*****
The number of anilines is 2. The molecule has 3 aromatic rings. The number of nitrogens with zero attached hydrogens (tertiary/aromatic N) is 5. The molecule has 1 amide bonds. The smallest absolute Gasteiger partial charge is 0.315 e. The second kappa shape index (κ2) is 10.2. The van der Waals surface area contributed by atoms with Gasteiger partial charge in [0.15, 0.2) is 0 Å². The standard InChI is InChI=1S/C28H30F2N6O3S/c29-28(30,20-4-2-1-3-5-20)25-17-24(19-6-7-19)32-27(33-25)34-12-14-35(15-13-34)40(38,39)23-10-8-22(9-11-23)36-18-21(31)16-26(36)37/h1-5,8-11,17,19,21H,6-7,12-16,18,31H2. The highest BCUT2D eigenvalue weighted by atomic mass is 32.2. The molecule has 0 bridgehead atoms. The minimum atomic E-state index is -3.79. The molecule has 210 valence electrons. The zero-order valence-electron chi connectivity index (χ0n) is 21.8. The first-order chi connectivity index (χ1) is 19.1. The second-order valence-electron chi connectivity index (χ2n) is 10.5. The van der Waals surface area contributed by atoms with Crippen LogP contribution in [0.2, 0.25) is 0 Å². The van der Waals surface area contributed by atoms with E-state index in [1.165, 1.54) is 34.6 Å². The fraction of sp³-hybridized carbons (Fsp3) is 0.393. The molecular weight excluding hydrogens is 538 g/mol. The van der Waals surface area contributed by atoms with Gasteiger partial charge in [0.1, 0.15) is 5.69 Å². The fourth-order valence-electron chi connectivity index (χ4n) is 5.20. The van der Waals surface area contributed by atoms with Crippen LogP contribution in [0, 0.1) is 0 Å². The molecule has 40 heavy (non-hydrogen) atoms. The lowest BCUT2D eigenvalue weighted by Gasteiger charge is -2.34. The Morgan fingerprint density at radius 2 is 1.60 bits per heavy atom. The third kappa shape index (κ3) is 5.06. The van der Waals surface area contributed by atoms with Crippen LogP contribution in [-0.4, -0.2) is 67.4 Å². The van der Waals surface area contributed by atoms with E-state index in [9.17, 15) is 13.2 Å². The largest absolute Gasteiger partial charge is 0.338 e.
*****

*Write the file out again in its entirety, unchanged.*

The number of anilines is 2. The molecule has 3 aromatic rings. The number of nitrogens with zero attached hydrogens (tertiary/aromatic N) is 5. The molecule has 1 amide bonds. The smallest absolute Gasteiger partial charge is 0.315 e. The second kappa shape index (κ2) is 10.2. The van der Waals surface area contributed by atoms with Gasteiger partial charge in [0.15, 0.2) is 0 Å². The standard InChI is InChI=1S/C28H30F2N6O3S/c29-28(30,20-4-2-1-3-5-20)25-17-24(19-6-7-19)32-27(33-25)34-12-14-35(15-13-34)40(38,39)23-10-8-22(9-11-23)36-18-21(31)16-26(36)37/h1-5,8-11,17,19,21H,6-7,12-16,18,31H2. The highest BCUT2D eigenvalue weighted by atomic mass is 32.2. The molecule has 0 bridgehead atoms. The minimum atomic E-state index is -3.79. The molecule has 210 valence electrons. The zero-order valence-electron chi connectivity index (χ0n) is 21.8. The first-order chi connectivity index (χ1) is 19.1. The second-order valence-electron chi connectivity index (χ2n) is 10.5. The van der Waals surface area contributed by atoms with Crippen LogP contribution in [0.2, 0.25) is 0 Å². The van der Waals surface area contributed by atoms with E-state index in [1.165, 1.54) is 34.6 Å². The fraction of sp³-hybridized carbons (Fsp3) is 0.393. The molecular weight excluding hydrogens is 538 g/mol. The van der Waals surface area contributed by atoms with Gasteiger partial charge in [0.1, 0.15) is 5.69 Å². The fourth-order valence-electron chi connectivity index (χ4n) is 5.20. The van der Waals surface area contributed by atoms with Crippen LogP contribution in [0, 0.1) is 0 Å². The molecule has 40 heavy (non-hydrogen) atoms. The lowest BCUT2D eigenvalue weighted by Gasteiger charge is -2.34. The Morgan fingerprint density at radius 2 is 1.60 bits per heavy atom. The third kappa shape index (κ3) is 5.06. The van der Waals surface area contributed by atoms with Crippen LogP contribution in [-0.4, -0.2) is 67.4 Å². The van der Waals surface area contributed by atoms with E-state index in [9.17, 15) is 13.2 Å². The largest absolute Gasteiger partial charge is 0.338 e.